Cognitive Benefit of Antipsychotics May be Due to Practice Effect
> 11/20/2007 8:58:19 AM

Schizophrenia can bring terrible hallucinations as well as impair a variety of cognitive functions. A large number of antipsychotic medications purport to combat both psychotic symptoms and cognitive impairments, and they are widely considered successful. However, this "success" is suspicious, because in many trials with multiple medications, all of the medications achieved the same level of improvement for cognition. How could there be so little difference between medications? An eye-opening new study in the October issue of the Archives of General Psychiatry suggests that the effects are the same because they are non-existent. In other words, the study offers evidence that all patients, even those receiving no treatment, would show "improved" cognition after taking the same cognitive test multiple times.

Researchers are warned of the "Practice Effect" during training. Subjects score better with repetition on many tests, including standard IQ tests, because they either become more familiar with the style of the test or with specific tasks. Even though researchers have been warned to look out for the practice effect, it is easy to miss it when tests are administered weeks apart and patients give no indication that they are becoming too familiar with the tasks. Dr. Terry Goldberg did not forget the warning, so he set up an experiment to determine what, if any, effect could be attributed to practice.

Dr. Goldberg subjected three groups to a large battery of tests that were repeated with a frequency used by many previous researchers. The three groups were: schizophrenics given olanzapine, schizophrenics given risperidone, and healthy controls. There were no significant differences between the olanzapine and risperidone groups, but this mysterious similarity has already been observed. The astonishing finding was that the healthy group, with no medication and no impairments to start with, showed significant improvements on almost all of the cognitive tests.

The control groups improvement was .33, whereas the treated groups showed only a .36 improvement. The .36 seems impressive when viewed in isolation, so we cannot strongly fault previous researchers for being enthusiastic about this ostensible benefit of medication, but the number appears negligible when viewed alongside the improvement that automatically occurs after repeated testing.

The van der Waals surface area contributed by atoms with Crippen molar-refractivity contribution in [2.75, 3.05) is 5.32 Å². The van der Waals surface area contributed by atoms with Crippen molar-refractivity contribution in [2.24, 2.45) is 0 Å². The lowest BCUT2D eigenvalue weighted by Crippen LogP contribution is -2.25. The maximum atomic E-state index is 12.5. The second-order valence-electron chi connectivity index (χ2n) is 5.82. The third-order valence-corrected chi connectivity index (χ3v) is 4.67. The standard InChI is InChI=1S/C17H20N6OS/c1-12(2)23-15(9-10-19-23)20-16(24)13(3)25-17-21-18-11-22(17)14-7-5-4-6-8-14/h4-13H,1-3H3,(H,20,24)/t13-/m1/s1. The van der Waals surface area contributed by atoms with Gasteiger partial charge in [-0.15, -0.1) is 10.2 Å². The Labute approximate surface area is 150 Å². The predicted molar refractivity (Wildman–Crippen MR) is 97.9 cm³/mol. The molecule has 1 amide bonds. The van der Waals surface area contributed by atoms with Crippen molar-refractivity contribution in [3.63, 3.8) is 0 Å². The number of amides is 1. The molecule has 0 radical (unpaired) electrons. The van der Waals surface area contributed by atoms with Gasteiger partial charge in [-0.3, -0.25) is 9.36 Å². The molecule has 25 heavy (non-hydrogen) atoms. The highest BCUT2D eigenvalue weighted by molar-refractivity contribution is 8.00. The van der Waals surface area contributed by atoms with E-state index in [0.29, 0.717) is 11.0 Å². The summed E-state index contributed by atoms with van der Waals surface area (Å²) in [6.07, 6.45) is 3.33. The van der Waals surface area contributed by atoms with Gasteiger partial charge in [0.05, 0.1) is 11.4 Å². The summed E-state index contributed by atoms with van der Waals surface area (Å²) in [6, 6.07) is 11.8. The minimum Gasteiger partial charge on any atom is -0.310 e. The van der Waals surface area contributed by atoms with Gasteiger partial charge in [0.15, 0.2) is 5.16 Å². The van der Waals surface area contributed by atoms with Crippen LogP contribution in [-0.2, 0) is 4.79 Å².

Subjects were given 14 different tests to assure that results are not the result of the peculiarities of a few tests: Verbal fluency, MMSE, Trail Making, WAIS-R digit symbol, WCST, CPT-IP, CVLT, WMS-R logical memory, WMS-R visual reproduction, Judgement line orienatation, DMS, WMS-R digit span, Finger rapping, and Grooved pegboard. Only five tests did not show improvement: fluency, digit span, CPT-IP, DMS, and the motor. Of the nine remaining tests, treated subjects did not improve more than healthy controls on the majority (5).

The results of this experiment are consistent with previous observations of the practice effect, leading the authors to conclude that there is a high probability that antipsychotics do little to improve cognition. This casts doubt on an extensive body of research, and necessitates more careful exploration before patients are assured of the benefits of antipsychotics. While antipsychotics have other benefits besides improved cognition, such as a lessening of extreme symptoms like hallucinations, they also have severe side-effects. A large portion of patients develop distressing motor problems after taking antipsychotics, raising the bar of evidence needed to justify a prescription. Although this study has identified an issue in testing, deciding how to solve it is much more difficult. The authors of this study do though offer some help. They noticed that the tests showing the least practice effect were those with "simple directions, large numbers of trials, and a restricted set of stimuli." If researchers design tests along these specifications, and remain aware of the problem that can creep into other tests, then they should be able to accurately gauge the effectiveness of antipsychotics on cognitive function.

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